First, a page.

- Spread granular, slow-acting fertilizer. (This is optional if you
fertilized in the fall or winter)
the lawn to treat compacted soil.
with organic matter, if necessary.
your mower blades at the start of the season.
- Learn the signs of bug infestation, and
head them off before they get settled in.
your lawn weekly if rain is scarce or your soil is poor. Otherwise, water only when rainfall is delayed more than 10 days.
- Treat weeds and bare spots as soon
as you see them.
- Sharpen your
mower blade again halfway through the season.
- Water trees and shrubs thoroughly mulched
before the first frost.
- But don’t
over water! Plants and shrubs should be expected to look a little brown in September and October.
- Mulch with organic material, or mow a layer of fallen leaves into
- Fertilize your lawn
around Thanksgiving to promote strong root growth during winter.
- Cutting the grass a bit shorter just before winter to prevent its matting under snow.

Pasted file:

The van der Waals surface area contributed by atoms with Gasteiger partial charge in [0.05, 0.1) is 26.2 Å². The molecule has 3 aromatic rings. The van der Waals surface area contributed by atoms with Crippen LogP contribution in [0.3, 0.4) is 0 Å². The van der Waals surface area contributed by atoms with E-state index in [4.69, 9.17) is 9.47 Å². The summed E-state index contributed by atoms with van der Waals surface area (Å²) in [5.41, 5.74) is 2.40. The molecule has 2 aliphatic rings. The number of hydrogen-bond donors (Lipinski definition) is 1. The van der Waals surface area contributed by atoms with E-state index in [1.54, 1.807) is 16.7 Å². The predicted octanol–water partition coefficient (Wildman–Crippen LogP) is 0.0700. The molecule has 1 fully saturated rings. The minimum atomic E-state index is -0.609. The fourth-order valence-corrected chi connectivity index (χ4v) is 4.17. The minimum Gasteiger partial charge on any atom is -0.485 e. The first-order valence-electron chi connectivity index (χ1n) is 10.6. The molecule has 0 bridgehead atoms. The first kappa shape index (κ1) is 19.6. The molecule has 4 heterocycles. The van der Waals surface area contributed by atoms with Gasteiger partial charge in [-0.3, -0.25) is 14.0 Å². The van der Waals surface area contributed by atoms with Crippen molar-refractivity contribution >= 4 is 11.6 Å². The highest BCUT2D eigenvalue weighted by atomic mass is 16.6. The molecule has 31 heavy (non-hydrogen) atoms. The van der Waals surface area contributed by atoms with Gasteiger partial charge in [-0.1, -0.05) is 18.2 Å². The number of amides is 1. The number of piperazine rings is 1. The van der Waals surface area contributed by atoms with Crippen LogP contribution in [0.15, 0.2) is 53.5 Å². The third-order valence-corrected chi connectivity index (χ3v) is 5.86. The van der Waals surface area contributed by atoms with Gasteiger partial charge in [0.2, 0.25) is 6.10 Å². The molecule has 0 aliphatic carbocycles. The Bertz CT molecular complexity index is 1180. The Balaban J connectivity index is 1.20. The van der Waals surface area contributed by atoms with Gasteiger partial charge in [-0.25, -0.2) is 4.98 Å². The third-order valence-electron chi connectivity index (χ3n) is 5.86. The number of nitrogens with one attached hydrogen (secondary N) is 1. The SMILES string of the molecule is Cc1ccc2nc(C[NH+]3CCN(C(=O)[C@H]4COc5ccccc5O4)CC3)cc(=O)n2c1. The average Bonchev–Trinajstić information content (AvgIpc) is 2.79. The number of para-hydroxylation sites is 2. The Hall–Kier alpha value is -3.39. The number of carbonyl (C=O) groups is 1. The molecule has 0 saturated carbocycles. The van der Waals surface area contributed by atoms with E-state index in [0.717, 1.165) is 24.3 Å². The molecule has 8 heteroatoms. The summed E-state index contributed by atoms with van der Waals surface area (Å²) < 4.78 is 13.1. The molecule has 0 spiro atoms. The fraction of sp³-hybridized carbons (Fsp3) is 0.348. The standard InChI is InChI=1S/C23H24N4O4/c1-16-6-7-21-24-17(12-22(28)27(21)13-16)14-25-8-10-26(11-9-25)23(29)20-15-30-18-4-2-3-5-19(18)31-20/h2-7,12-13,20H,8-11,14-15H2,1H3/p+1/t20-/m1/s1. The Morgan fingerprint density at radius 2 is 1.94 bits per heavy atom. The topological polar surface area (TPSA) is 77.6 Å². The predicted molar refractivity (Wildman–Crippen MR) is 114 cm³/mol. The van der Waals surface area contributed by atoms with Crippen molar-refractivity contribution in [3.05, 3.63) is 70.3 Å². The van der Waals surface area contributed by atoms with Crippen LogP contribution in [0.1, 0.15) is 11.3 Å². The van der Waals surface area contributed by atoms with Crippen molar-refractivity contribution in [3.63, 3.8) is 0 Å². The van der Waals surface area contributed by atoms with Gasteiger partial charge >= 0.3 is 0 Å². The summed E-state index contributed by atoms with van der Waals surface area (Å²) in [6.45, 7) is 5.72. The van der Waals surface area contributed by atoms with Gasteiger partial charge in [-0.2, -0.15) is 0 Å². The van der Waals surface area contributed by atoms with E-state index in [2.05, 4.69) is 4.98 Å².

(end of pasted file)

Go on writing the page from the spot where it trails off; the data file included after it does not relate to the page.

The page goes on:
- Put burlap windscreens around less hardy plants if they’re in exposed areas.
- Use a broom to brush snow away from evergreen trees gently, to
keep the weight from breaking the limbs.
ice or snow does break tree limbs, have the limbs removed as soon as weather permits – damaged trees are prone to disease.
- Putting markers at the edge of your
lawn will help you avoid damaging it when you’re shoveling snow.
- Avoid walking on frosted or snow-covered lawns.
- Use only non-salt de-ices for sidewalks and driveways, so the runoff doesn’t harm plants.
- Salt will damage grass, perennials,
and shrubs, and will keep the plants from absorbing much-needed water.
- Check any perennial plants during periods of thawing soil to see if roots popping out of the ground.
If they have, gently push them back into place, and add mulch.